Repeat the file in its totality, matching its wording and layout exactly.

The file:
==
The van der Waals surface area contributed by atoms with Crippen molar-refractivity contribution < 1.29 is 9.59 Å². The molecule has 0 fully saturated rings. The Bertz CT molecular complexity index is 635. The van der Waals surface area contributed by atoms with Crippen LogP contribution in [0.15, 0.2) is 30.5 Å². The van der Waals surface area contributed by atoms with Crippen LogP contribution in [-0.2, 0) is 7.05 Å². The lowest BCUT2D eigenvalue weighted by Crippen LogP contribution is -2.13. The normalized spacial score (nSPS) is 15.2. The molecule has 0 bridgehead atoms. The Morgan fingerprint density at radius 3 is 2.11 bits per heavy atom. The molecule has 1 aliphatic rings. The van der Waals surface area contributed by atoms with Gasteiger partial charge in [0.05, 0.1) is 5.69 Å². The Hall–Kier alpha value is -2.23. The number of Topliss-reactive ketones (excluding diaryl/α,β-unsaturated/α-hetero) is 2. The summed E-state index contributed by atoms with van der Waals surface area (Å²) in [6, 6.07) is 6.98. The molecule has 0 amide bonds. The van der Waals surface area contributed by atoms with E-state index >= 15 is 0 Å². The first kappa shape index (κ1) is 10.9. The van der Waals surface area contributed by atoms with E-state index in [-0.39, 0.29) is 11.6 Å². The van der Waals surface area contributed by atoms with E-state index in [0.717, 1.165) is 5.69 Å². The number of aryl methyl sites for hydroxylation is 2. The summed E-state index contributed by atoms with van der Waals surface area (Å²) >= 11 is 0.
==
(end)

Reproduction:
The van der Waals surface area contributed by atoms with Crippen molar-refractivity contribution < 1.29 is 9.59 Å². The molecule has 0 fully saturated rings. The Bertz CT molecular complexity index is 635. The van der Waals surface area contributed by atoms with Crippen LogP contribution in [0.15, 0.2) is 30.5 Å². The van der Waals surface area contributed by atoms with Crippen LogP contribution in [-0.2, 0) is 7.05 Å². The lowest BCUT2D eigenvalue weighted by Crippen LogP contribution is -2.13. The normalized spacial score (nSPS) is 15.2. The molecule has 0 bridgehead atoms. The Morgan fingerprint density at radius 3 is 2.11 bits per heavy atom. The molecule has 1 aliphatic rings. The van der Waals surface area contributed by atoms with Gasteiger partial charge in [0.05, 0.1) is 5.69 Å². The Hall–Kier alpha value is -2.23. The number of Topliss-reactive ketones (excluding diaryl/α,β-unsaturated/α-hetero) is 2. The summed E-state index contributed by atoms with van der Waals surface area (Å²) in [6, 6.07) is 6.98. The molecule has 0 amide bonds. The van der Waals surface area contributed by atoms with E-state index >= 15 is 0 Å². The first kappa shape index (κ1) is 10.9. The van der Waals surface area contributed by atoms with E-state index in [-0.39, 0.29) is 11.6 Å². The van der Waals surface area contributed by atoms with E-state index in [0.717, 1.165) is 5.69 Å². The number of aryl methyl sites for hydroxylation is 2. The summed E-state index contributed by atoms with van der Waals surface area (Å²) >= 11 is 0.